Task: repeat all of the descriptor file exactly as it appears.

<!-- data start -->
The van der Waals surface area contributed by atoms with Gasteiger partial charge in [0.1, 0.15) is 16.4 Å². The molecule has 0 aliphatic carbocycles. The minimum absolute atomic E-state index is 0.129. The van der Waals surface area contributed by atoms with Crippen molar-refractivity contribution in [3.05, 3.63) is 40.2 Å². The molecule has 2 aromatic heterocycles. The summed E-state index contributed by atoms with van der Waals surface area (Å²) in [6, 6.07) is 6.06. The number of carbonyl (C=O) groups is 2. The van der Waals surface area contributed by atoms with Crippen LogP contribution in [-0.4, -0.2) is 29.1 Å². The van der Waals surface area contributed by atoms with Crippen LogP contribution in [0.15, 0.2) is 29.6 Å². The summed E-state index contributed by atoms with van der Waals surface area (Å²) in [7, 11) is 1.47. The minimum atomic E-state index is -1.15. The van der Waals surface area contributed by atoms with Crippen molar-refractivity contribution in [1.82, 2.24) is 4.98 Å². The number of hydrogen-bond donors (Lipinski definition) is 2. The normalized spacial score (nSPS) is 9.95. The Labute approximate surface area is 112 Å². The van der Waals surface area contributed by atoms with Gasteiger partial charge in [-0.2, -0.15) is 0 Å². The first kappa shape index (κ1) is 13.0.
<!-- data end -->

The van der Waals surface area contributed by atoms with Gasteiger partial charge in [0.1, 0.15) is 16.4 Å². The molecule has 0 aliphatic carbocycles. The minimum absolute atomic E-state index is 0.129. The van der Waals surface area contributed by atoms with Crippen molar-refractivity contribution in [3.05, 3.63) is 40.2 Å². The molecule has 2 aromatic heterocycles. The summed E-state index contributed by atoms with van der Waals surface area (Å²) in [6, 6.07) is 6.06. The number of carbonyl (C=O) groups is 2. The van der Waals surface area contributed by atoms with Crippen LogP contribution in [-0.4, -0.2) is 29.1 Å². The van der Waals surface area contributed by atoms with Crippen LogP contribution in [0.15, 0.2) is 29.6 Å². The summed E-state index contributed by atoms with van der Waals surface area (Å²) in [7, 11) is 1.47. The minimum atomic E-state index is -1.15. The van der Waals surface area contributed by atoms with Crippen molar-refractivity contribution in [1.82, 2.24) is 4.98 Å². The number of hydrogen-bond donors (Lipinski definition) is 2. The normalized spacial score (nSPS) is 9.95. The Labute approximate surface area is 112 Å². The van der Waals surface area contributed by atoms with Gasteiger partial charge in [-0.2, -0.15) is 0 Å². The first kappa shape index (κ1) is 13.0.